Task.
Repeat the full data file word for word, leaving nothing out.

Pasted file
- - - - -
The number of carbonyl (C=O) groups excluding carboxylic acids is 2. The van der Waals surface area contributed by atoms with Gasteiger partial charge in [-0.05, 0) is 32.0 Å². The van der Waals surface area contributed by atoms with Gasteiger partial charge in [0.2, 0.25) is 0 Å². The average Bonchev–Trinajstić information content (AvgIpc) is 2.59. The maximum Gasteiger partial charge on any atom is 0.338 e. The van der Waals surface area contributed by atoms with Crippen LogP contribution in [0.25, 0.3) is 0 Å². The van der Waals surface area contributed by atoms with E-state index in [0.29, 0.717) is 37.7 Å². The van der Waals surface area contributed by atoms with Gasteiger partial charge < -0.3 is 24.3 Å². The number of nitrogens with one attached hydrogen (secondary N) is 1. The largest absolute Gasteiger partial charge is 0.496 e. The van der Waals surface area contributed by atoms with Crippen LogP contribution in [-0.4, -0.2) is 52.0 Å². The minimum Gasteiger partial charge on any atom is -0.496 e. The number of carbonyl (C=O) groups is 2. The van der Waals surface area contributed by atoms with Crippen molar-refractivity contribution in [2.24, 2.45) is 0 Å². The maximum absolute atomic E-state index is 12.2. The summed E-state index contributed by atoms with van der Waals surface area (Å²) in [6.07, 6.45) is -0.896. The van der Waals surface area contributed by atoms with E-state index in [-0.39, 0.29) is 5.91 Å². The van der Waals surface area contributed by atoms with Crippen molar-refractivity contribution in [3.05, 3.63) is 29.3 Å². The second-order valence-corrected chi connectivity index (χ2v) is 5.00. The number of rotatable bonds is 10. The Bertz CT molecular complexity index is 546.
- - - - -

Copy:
The number of carbonyl (C=O) groups excluding carboxylic acids is 2. The van der Waals surface area contributed by atoms with Gasteiger partial charge in [-0.05, 0) is 32.0 Å². The van der Waals surface area contributed by atoms with Gasteiger partial charge in [0.2, 0.25) is 0 Å². The average Bonchev–Trinajstić information content (AvgIpc) is 2.59. The maximum Gasteiger partial charge on any atom is 0.338 e. The van der Waals surface area contributed by atoms with Crippen LogP contribution in [0.25, 0.3) is 0 Å². The van der Waals surface area contributed by atoms with E-state index in [0.29, 0.717) is 37.7 Å². The van der Waals surface area contributed by atoms with Gasteiger partial charge < -0.3 is 24.3 Å². The number of nitrogens with one attached hydrogen (secondary N) is 1. The largest absolute Gasteiger partial charge is 0.496 e. The van der Waals surface area contributed by atoms with Crippen LogP contribution in [-0.4, -0.2) is 52.0 Å². The minimum Gasteiger partial charge on any atom is -0.496 e. The number of carbonyl (C=O) groups is 2. The van der Waals surface area contributed by atoms with Crippen molar-refractivity contribution in [2.24, 2.45) is 0 Å². The maximum absolute atomic E-state index is 12.2. The summed E-state index contributed by atoms with van der Waals surface area (Å²) in [6.07, 6.45) is -0.896. The van der Waals surface area contributed by atoms with E-state index in [-0.39, 0.29) is 5.91 Å². The van der Waals surface area contributed by atoms with Crippen molar-refractivity contribution in [3.05, 3.63) is 29.3 Å². The second-order valence-corrected chi connectivity index (χ2v) is 5.00. The number of rotatable bonds is 10. The Bertz CT molecular complexity index is 546.